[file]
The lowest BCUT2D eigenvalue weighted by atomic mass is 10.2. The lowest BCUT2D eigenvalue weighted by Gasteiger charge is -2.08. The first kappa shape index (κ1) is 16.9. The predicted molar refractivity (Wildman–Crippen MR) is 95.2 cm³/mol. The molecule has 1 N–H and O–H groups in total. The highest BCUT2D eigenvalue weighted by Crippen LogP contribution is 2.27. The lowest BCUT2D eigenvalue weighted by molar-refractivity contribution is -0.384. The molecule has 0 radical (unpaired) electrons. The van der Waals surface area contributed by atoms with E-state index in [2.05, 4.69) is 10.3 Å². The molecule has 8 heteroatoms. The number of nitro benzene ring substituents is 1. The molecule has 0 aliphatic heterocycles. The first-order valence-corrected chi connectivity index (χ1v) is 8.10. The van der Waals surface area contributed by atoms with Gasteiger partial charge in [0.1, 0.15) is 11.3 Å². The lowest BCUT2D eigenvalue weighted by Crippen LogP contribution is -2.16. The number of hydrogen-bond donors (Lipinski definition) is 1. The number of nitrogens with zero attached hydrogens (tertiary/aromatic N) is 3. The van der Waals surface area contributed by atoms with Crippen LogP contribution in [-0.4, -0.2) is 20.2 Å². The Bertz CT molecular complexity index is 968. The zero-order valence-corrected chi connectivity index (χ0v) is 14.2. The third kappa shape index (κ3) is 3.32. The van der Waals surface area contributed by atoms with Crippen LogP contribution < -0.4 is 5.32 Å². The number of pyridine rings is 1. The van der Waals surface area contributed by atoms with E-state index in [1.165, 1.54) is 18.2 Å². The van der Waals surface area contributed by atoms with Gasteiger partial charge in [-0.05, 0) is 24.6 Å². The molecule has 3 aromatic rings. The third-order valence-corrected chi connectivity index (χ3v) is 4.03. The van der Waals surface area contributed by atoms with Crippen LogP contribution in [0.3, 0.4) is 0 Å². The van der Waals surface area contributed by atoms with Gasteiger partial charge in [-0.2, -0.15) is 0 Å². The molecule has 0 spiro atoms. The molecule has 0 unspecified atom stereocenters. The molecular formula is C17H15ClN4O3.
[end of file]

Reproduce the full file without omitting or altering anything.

The lowest BCUT2D eigenvalue weighted by atomic mass is 10.2. The lowest BCUT2D eigenvalue weighted by Gasteiger charge is -2.08. The first kappa shape index (κ1) is 16.9. The predicted molar refractivity (Wildman–Crippen MR) is 95.2 cm³/mol. The molecule has 1 N–H and O–H groups in total. The highest BCUT2D eigenvalue weighted by Crippen LogP contribution is 2.27. The lowest BCUT2D eigenvalue weighted by molar-refractivity contribution is -0.384. The molecule has 0 radical (unpaired) electrons. The van der Waals surface area contributed by atoms with E-state index in [2.05, 4.69) is 10.3 Å². The molecule has 8 heteroatoms. The number of nitro benzene ring substituents is 1. The molecule has 0 aliphatic heterocycles. The first-order valence-corrected chi connectivity index (χ1v) is 8.10. The van der Waals surface area contributed by atoms with Gasteiger partial charge in [0.1, 0.15) is 11.3 Å². The lowest BCUT2D eigenvalue weighted by Crippen LogP contribution is -2.16. The number of hydrogen-bond donors (Lipinski definition) is 1. The number of nitrogens with zero attached hydrogens (tertiary/aromatic N) is 3. The van der Waals surface area contributed by atoms with Crippen LogP contribution in [-0.4, -0.2) is 20.2 Å². The Bertz CT molecular complexity index is 968. The zero-order valence-corrected chi connectivity index (χ0v) is 14.2. The third kappa shape index (κ3) is 3.32. The van der Waals surface area contributed by atoms with Crippen LogP contribution < -0.4 is 5.32 Å². The number of pyridine rings is 1. The van der Waals surface area contributed by atoms with E-state index in [1.165, 1.54) is 18.2 Å². The van der Waals surface area contributed by atoms with Gasteiger partial charge in [-0.05, 0) is 24.6 Å². The molecule has 3 aromatic rings. The third-order valence-corrected chi connectivity index (χ3v) is 4.03. The van der Waals surface area contributed by atoms with Crippen LogP contribution in [0.3, 0.4) is 0 Å². The van der Waals surface area contributed by atoms with Gasteiger partial charge in [-0.2, -0.15) is 0 Å². The molecule has 0 spiro atoms. The molecule has 0 unspecified atom stereocenters. The molecular formula is C17H15ClN4O3.